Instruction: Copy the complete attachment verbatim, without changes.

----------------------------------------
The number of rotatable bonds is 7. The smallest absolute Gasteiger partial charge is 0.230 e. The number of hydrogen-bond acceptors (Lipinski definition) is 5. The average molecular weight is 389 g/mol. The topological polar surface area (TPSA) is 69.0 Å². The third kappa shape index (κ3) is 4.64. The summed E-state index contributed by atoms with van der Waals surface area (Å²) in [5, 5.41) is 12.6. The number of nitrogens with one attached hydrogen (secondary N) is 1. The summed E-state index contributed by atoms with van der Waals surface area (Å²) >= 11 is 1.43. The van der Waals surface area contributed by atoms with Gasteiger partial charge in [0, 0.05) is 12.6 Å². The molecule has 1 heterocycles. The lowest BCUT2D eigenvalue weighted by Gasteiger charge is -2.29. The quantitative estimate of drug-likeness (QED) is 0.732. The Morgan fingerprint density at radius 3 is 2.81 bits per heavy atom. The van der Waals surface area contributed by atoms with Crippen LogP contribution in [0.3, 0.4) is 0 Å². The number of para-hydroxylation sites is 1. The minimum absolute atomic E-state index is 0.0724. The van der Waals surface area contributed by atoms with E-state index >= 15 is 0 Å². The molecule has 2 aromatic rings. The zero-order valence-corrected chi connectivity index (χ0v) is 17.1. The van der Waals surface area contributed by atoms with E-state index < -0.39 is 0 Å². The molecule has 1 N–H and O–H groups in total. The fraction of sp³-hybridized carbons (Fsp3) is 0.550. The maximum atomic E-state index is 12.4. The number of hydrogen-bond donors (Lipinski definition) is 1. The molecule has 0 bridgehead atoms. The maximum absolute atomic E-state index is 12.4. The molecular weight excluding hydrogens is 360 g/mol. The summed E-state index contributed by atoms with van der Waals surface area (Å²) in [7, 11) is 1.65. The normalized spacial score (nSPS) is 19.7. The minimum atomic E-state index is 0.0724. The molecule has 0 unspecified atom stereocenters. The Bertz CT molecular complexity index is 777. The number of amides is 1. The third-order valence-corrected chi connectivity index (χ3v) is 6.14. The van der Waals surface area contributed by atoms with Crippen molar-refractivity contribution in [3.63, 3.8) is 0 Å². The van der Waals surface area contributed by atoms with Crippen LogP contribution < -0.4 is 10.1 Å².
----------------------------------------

The number of rotatable bonds is 7. The smallest absolute Gasteiger partial charge is 0.230 e. The number of hydrogen-bond acceptors (Lipinski definition) is 5. The average molecular weight is 389 g/mol. The topological polar surface area (TPSA) is 69.0 Å². The third kappa shape index (κ3) is 4.64. The summed E-state index contributed by atoms with van der Waals surface area (Å²) in [5, 5.41) is 12.6. The number of nitrogens with one attached hydrogen (secondary N) is 1. The summed E-state index contributed by atoms with van der Waals surface area (Å²) >= 11 is 1.43. The van der Waals surface area contributed by atoms with Gasteiger partial charge in [0, 0.05) is 12.6 Å². The molecule has 1 heterocycles. The lowest BCUT2D eigenvalue weighted by Gasteiger charge is -2.29. The quantitative estimate of drug-likeness (QED) is 0.732. The Morgan fingerprint density at radius 3 is 2.81 bits per heavy atom. The van der Waals surface area contributed by atoms with Crippen LogP contribution in [0.3, 0.4) is 0 Å². The number of para-hydroxylation sites is 1. The minimum absolute atomic E-state index is 0.0724. The van der Waals surface area contributed by atoms with E-state index >= 15 is 0 Å². The molecule has 2 aromatic rings. The zero-order valence-corrected chi connectivity index (χ0v) is 17.1. The van der Waals surface area contributed by atoms with E-state index < -0.39 is 0 Å². The molecule has 1 N–H and O–H groups in total. The fraction of sp³-hybridized carbons (Fsp3) is 0.550. The maximum atomic E-state index is 12.4. The number of hydrogen-bond donors (Lipinski definition) is 1. The molecule has 0 bridgehead atoms. The maximum absolute atomic E-state index is 12.4. The molecular weight excluding hydrogens is 360 g/mol. The summed E-state index contributed by atoms with van der Waals surface area (Å²) in [7, 11) is 1.65. The normalized spacial score (nSPS) is 19.7. The minimum atomic E-state index is 0.0724. The molecule has 0 unspecified atom stereocenters. The Bertz CT molecular complexity index is 777. The number of amides is 1. The third-order valence-corrected chi connectivity index (χ3v) is 6.14. The van der Waals surface area contributed by atoms with Crippen molar-refractivity contribution in [3.63, 3.8) is 0 Å². The van der Waals surface area contributed by atoms with Crippen LogP contribution < -0.4 is 10.1 Å².